For the previous failures, it was something we knew beforehand. So it was quite easy to know what to test and how to simulate errors. But what happens when the unexpected happens?
Let’s take an example. We have an internal application that reads logs that are in the following format: “key1=value1;key2=value2”. This format is quite straightforward. It’s a key/value separated by semicolons. So, there isn’t a ton of code needed to parse it. But this application is business critical and should handle incorrect logs in a proper way, aka not to crash.
To ensure it doesn’t crash, we can add some basic unit tests as well on some corner cases we thought, but there was probably a lot more that we didn’t think about.
One way to do this is to use property testing. It’s a way to test code where you let the computer generates the testing data. It comes from functional languages, where it works pretty well as all functions are pure and could be described by its inputs and outputs.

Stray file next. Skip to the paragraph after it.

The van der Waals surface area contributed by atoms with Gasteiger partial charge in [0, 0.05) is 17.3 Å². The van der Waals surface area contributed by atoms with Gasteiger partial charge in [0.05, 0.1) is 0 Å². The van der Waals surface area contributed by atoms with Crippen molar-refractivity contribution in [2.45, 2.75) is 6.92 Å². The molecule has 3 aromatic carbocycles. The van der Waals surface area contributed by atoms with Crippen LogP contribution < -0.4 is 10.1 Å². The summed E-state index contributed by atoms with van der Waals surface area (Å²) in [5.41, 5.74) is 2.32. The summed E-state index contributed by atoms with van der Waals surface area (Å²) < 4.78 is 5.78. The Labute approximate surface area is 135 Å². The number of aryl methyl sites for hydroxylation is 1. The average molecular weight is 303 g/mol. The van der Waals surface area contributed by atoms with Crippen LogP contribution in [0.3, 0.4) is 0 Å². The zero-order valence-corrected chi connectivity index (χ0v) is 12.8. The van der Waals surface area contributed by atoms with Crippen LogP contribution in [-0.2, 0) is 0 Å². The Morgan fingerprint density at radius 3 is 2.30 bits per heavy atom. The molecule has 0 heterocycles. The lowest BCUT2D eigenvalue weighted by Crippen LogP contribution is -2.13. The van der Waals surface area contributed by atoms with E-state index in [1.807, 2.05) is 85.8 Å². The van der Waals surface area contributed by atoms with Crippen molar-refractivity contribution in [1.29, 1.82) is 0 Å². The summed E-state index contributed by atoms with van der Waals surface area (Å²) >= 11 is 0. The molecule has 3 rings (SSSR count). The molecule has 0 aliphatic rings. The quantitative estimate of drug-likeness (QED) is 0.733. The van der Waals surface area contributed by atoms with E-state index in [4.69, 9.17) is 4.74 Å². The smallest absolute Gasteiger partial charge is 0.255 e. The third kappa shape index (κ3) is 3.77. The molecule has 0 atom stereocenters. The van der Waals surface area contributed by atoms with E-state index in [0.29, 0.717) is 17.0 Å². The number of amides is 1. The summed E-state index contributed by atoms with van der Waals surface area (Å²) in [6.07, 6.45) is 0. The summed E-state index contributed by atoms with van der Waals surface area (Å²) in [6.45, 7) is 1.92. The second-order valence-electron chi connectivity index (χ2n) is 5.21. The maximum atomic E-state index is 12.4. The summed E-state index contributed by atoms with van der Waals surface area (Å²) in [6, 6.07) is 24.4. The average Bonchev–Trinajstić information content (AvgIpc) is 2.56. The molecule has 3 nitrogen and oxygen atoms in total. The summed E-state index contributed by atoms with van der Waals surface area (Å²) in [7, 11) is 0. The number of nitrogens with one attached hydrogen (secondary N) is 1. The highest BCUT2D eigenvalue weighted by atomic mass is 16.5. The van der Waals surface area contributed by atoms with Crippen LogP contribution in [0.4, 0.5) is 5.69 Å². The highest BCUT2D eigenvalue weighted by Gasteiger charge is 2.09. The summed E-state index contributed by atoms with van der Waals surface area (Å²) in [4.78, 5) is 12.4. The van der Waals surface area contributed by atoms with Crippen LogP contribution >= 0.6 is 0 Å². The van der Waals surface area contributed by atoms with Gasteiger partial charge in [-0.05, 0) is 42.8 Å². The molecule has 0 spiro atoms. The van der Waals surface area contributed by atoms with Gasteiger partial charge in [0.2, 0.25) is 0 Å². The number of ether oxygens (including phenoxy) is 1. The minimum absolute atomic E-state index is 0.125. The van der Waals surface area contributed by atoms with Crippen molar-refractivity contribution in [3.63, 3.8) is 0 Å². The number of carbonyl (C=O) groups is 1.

Property testing works when you describe properties on your code, you describe how to generate the data, and then you let the property test framework generates the data and it checks if those data validates the properties.
Let’s take a full example with our log parsing application. One property could be “I should not throw an exception if I receive an invalid log”.
So what is a log?
- It’s a string
- It’s a sequence of strings separated by semicolon
- It’s a sequence of “key=value” separated by semicolon
- We could then generate the key/values we expect, and so on
Then we run the testing framework, and it will test our application with the data that is constrained by what is a log. With this we managed to found some corner cases in our parsing of logs. One field was expecting a IP address but we didn’t check it was in the correct format, for example.
Testing for failures is not a lot of work if you know what are the areas to look for. As long as you know it, you can find some good documentation of corner cases. For all the rest, with little effort, you can code property tests that will test your software in a new, and unexpected way.